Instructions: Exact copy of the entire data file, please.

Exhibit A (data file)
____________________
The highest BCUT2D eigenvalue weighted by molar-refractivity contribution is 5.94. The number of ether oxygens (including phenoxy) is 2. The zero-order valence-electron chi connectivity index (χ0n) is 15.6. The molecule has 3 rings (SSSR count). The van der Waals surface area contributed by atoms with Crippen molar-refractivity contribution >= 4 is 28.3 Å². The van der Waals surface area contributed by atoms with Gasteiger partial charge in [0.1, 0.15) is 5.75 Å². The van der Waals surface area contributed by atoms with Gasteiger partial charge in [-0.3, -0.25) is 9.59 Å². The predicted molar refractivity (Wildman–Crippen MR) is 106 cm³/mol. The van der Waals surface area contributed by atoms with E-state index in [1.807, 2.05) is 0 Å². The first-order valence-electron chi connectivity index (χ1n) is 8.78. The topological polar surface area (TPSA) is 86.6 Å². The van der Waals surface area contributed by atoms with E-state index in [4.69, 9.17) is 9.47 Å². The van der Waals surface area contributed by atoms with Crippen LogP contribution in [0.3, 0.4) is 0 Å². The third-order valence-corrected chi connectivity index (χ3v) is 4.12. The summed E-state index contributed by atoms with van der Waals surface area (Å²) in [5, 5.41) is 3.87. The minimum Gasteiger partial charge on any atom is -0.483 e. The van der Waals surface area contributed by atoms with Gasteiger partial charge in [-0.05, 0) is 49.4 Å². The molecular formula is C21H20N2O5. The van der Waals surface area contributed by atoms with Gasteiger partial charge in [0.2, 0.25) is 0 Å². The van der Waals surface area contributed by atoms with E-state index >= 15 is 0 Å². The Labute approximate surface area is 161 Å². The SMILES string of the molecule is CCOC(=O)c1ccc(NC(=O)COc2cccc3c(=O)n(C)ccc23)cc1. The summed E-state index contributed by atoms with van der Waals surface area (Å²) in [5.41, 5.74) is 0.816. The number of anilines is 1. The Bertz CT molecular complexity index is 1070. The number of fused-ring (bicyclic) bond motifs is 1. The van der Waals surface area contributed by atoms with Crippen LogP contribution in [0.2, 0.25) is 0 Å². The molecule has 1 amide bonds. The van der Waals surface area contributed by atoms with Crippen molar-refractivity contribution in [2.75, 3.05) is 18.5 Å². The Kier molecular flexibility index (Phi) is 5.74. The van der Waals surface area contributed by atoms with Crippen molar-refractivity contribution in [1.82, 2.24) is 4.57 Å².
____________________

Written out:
The highest BCUT2D eigenvalue weighted by molar-refractivity contribution is 5.94. The number of ether oxygens (including phenoxy) is 2. The zero-order valence-electron chi connectivity index (χ0n) is 15.6. The molecule has 3 rings (SSSR count). The van der Waals surface area contributed by atoms with Crippen molar-refractivity contribution >= 4 is 28.3 Å². The van der Waals surface area contributed by atoms with Gasteiger partial charge in [0.1, 0.15) is 5.75 Å². The van der Waals surface area contributed by atoms with Gasteiger partial charge in [-0.3, -0.25) is 9.59 Å². The predicted molar refractivity (Wildman–Crippen MR) is 106 cm³/mol. The van der Waals surface area contributed by atoms with E-state index in [1.807, 2.05) is 0 Å². The first-order valence-electron chi connectivity index (χ1n) is 8.78. The topological polar surface area (TPSA) is 86.6 Å². The van der Waals surface area contributed by atoms with E-state index in [4.69, 9.17) is 9.47 Å². The van der Waals surface area contributed by atoms with Crippen LogP contribution in [0.3, 0.4) is 0 Å². The third-order valence-corrected chi connectivity index (χ3v) is 4.12. The summed E-state index contributed by atoms with van der Waals surface area (Å²) in [5, 5.41) is 3.87. The minimum Gasteiger partial charge on any atom is -0.483 e. The van der Waals surface area contributed by atoms with Gasteiger partial charge in [-0.05, 0) is 49.4 Å². The molecular formula is C21H20N2O5. The van der Waals surface area contributed by atoms with Gasteiger partial charge in [0.2, 0.25) is 0 Å². The van der Waals surface area contributed by atoms with E-state index >= 15 is 0 Å². The Labute approximate surface area is 161 Å². The SMILES string of the molecule is CCOC(=O)c1ccc(NC(=O)COc2cccc3c(=O)n(C)ccc23)cc1. The summed E-state index contributed by atoms with van der Waals surface area (Å²) in [5.41, 5.74) is 0.816. The number of anilines is 1. The Bertz CT molecular complexity index is 1070. The number of fused-ring (bicyclic) bond motifs is 1. The van der Waals surface area contributed by atoms with Crippen LogP contribution in [0.2, 0.25) is 0 Å². The molecule has 1 amide bonds. The van der Waals surface area contributed by atoms with Crippen molar-refractivity contribution in [2.75, 3.05) is 18.5 Å². The Kier molecular flexibility index (Phi) is 5.74. The van der Waals surface area contributed by atoms with Crippen molar-refractivity contribution in [1.82, 2.24) is 4.57 Å².